Thursday, February 14, 2013

How James Joyce Invented Twitter

 In honor of Valentine's Day (and because no one else would publish it), Matt Domino takes a look at his two loves: Joyce and Twitter.

This February, while most people are celebrating (and rightfully so) Black History Month, and while others are celebrating the 20th Anniversary of the movie Groundhog’s Day (respectable as well), we should also take a moment to pay tribute to James Joyce’s Ulysses and how it impacts our daily lives. Namely, our daily use of that hallowed social media instrument known as Twitter.

James Augusta Aloysius Joyce was born on February 2, 1882. So, though Ulysses takes place on June 16, 1904—and Bloomsday is celebrated on that day each year—I truly think of February as “Joyce Month.” Besides, the month of February, in most parts of the world, is a dark and depressing winter month, which is a perfect time for modernism-loving book readers, like myself, to hail their hero and how his work presaged the coming of the current “Age of the Tweet.”

While many people believe, or have been led to believe, that James Joyce invented the technique of  stream-of-consciousness writing, this is simply not true—Flaubert and Tolstoy both touched on the style before Joyce; Edouard Dujadin’s We’ll to the Woods No More influences Joyce immensely; and Proust was publishing installments of In Search of Lost Time while Joyce was writing Ulysses. However, in Ulysses, Joyce did innovate and master the technique of stream-of-consciousness writing; so much so that we are constantly quoting Joyce’s cadences each time we use Twitter.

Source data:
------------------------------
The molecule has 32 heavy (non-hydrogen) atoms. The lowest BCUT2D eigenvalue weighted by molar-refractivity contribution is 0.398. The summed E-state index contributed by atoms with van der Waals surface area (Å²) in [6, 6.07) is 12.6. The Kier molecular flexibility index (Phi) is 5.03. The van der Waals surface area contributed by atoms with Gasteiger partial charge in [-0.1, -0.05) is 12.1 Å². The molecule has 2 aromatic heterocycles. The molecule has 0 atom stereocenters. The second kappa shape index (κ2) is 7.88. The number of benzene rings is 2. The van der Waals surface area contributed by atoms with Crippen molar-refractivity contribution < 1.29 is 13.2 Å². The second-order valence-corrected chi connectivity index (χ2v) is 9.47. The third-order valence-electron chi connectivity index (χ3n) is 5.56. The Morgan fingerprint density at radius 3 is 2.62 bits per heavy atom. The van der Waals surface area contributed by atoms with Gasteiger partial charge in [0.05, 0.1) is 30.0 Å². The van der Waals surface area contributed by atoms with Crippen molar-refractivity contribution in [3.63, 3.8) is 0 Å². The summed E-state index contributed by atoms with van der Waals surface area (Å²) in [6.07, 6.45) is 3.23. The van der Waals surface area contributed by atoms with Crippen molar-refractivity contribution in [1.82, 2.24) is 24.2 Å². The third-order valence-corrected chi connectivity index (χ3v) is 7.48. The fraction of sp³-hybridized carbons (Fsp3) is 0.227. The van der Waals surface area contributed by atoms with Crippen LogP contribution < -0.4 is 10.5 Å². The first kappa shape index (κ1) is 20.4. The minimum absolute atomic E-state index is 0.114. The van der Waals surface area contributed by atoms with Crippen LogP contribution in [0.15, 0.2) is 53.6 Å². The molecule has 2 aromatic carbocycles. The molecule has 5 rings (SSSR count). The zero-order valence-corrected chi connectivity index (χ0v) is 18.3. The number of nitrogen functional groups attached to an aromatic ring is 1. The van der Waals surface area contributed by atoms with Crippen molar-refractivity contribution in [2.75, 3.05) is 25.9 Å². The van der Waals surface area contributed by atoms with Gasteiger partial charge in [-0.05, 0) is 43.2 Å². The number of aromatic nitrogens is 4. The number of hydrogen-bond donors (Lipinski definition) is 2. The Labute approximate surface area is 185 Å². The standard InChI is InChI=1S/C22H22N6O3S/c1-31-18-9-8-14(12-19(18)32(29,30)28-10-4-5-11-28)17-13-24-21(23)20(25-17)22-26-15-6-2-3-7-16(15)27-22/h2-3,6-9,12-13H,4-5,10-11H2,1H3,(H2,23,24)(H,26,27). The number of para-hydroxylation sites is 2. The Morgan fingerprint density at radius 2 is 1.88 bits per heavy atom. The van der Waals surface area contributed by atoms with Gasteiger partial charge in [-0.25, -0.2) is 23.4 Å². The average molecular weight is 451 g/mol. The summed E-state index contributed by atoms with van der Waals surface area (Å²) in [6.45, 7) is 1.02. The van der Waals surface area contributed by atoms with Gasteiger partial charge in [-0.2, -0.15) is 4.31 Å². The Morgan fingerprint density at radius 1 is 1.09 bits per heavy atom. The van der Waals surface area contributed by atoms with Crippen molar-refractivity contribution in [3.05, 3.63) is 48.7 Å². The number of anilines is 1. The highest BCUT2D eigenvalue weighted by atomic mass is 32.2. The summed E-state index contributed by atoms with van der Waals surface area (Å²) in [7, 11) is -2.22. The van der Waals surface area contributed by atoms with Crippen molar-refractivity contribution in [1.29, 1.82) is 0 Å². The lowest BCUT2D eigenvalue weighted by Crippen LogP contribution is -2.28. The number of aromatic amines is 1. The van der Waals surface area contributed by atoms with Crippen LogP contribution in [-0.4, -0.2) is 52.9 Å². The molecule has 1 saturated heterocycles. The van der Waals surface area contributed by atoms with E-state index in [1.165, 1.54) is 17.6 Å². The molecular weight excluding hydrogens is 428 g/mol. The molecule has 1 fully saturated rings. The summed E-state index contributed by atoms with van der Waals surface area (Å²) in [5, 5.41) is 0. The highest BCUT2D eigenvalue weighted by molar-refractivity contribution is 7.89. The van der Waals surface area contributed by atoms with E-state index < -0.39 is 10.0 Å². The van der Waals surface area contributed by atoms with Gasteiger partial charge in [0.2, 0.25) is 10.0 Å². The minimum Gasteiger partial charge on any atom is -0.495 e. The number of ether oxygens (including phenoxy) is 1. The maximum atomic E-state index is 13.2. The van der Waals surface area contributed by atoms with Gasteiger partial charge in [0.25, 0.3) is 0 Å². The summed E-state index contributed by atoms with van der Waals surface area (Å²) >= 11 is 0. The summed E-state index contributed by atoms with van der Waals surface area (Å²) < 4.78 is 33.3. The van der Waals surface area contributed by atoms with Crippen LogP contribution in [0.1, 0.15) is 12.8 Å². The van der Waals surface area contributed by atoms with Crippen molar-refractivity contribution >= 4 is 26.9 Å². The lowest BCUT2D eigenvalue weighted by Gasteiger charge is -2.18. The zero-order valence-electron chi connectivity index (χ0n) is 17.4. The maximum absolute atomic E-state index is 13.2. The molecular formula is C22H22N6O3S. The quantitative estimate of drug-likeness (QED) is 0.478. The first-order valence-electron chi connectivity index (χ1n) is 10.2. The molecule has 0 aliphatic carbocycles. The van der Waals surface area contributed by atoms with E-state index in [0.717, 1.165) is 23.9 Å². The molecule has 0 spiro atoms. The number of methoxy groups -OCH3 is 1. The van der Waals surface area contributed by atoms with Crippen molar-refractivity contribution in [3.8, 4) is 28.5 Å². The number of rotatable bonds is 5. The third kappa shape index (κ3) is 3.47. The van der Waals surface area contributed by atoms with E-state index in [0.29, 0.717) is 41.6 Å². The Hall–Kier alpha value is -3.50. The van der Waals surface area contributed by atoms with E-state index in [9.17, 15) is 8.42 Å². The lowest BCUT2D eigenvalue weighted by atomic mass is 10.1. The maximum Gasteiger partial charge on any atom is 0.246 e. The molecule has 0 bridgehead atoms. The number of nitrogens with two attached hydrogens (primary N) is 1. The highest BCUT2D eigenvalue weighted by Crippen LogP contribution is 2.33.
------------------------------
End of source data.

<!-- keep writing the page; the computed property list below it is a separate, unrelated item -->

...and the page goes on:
Ulysses is famous for its array of literary styles, but there is a basic “Ulysses style” in which a majority of the book is narrated. We follow our main protagonists, Stephen Dedalus and Mr. Leopold Bloom, throughout their day and are privy to their inner thoughts. Stephen is an intellectual, a poet, and his thoughts at their simplest appear like this:

“In a dream, silently, she had come to him, her wasted body within its loose graveclothes giving off an odour of wax and rosewood…”

And at their most difficult:

“Ineluctable modality of the visible: at least that if no more, thought through my eyes.”

Meanwhile, Bloom is the everyman and he has a tendancy to think about everyday things such as a woman’s butt, his wife and his daughter, going to the bathroom, and his cat:

“They call them stupid. They understand what we say better than we understand them”

Each of those examples adds up to less than the 140 characters of a tweet. In each case, you can see the unique mix of economy and poetry in the language that we can often find in some of our favorite and most articulate Twitter feeds. In his novel, Joyce was trying to capture the rhythms of the human mind, which, as it turns out, might be at its most nimble when kept in a specific character range.

One of the most amusing aspects of Twitter is when an inanimate object becomes the focal point of public interest, which is then followed by that object taking on an obligatory Twitter handle. The most notable examples, in my opinion, being Angelina’s Leg, Kanye’s Skirt, and The Wimbledon Roof.